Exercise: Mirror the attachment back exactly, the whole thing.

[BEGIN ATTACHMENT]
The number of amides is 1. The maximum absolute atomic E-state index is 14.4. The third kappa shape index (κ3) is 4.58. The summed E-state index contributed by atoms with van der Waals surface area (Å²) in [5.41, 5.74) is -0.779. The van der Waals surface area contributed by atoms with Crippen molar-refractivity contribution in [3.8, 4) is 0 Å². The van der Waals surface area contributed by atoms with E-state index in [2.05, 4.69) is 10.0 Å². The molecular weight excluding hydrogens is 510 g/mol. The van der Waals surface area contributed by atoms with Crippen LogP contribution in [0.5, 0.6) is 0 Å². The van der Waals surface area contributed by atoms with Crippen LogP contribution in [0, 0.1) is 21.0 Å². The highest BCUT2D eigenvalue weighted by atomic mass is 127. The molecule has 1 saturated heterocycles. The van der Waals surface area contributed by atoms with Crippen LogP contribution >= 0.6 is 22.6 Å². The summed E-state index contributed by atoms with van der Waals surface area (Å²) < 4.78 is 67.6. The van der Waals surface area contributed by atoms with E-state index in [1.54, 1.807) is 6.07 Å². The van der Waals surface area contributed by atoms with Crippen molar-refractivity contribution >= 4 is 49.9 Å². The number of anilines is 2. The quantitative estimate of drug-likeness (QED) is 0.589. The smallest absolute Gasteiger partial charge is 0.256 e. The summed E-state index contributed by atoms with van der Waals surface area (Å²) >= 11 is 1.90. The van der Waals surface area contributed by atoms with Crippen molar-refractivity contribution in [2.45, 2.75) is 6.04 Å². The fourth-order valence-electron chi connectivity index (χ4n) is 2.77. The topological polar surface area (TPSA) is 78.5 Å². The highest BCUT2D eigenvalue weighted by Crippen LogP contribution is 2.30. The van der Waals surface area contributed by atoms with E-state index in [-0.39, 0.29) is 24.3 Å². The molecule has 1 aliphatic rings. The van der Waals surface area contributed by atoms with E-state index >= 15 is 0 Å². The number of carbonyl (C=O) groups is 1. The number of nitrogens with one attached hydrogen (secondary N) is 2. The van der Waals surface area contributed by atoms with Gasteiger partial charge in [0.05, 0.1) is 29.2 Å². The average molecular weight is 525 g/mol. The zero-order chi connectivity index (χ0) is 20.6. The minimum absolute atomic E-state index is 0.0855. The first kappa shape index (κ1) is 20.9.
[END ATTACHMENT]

The number of amides is 1. The maximum absolute atomic E-state index is 14.4. The third kappa shape index (κ3) is 4.58. The summed E-state index contributed by atoms with van der Waals surface area (Å²) in [5.41, 5.74) is -0.779. The van der Waals surface area contributed by atoms with Crippen molar-refractivity contribution in [3.8, 4) is 0 Å². The van der Waals surface area contributed by atoms with E-state index in [2.05, 4.69) is 10.0 Å². The molecular weight excluding hydrogens is 510 g/mol. The van der Waals surface area contributed by atoms with Crippen LogP contribution in [0.5, 0.6) is 0 Å². The van der Waals surface area contributed by atoms with Crippen LogP contribution in [0, 0.1) is 21.0 Å². The highest BCUT2D eigenvalue weighted by atomic mass is 127. The molecule has 1 saturated heterocycles. The van der Waals surface area contributed by atoms with Crippen LogP contribution >= 0.6 is 22.6 Å². The summed E-state index contributed by atoms with van der Waals surface area (Å²) < 4.78 is 67.6. The van der Waals surface area contributed by atoms with E-state index in [1.54, 1.807) is 6.07 Å². The van der Waals surface area contributed by atoms with Crippen molar-refractivity contribution >= 4 is 49.9 Å². The number of anilines is 2. The quantitative estimate of drug-likeness (QED) is 0.589. The smallest absolute Gasteiger partial charge is 0.256 e. The summed E-state index contributed by atoms with van der Waals surface area (Å²) >= 11 is 1.90. The van der Waals surface area contributed by atoms with Crippen molar-refractivity contribution in [2.45, 2.75) is 6.04 Å². The fourth-order valence-electron chi connectivity index (χ4n) is 2.77. The topological polar surface area (TPSA) is 78.5 Å². The highest BCUT2D eigenvalue weighted by Crippen LogP contribution is 2.30. The van der Waals surface area contributed by atoms with E-state index in [-0.39, 0.29) is 24.3 Å². The molecule has 1 aliphatic rings. The van der Waals surface area contributed by atoms with E-state index >= 15 is 0 Å². The number of carbonyl (C=O) groups is 1. The number of nitrogens with one attached hydrogen (secondary N) is 2. The van der Waals surface area contributed by atoms with Gasteiger partial charge in [0.05, 0.1) is 29.2 Å². The average molecular weight is 525 g/mol. The zero-order chi connectivity index (χ0) is 20.6. The minimum absolute atomic E-state index is 0.0855. The first kappa shape index (κ1) is 20.9.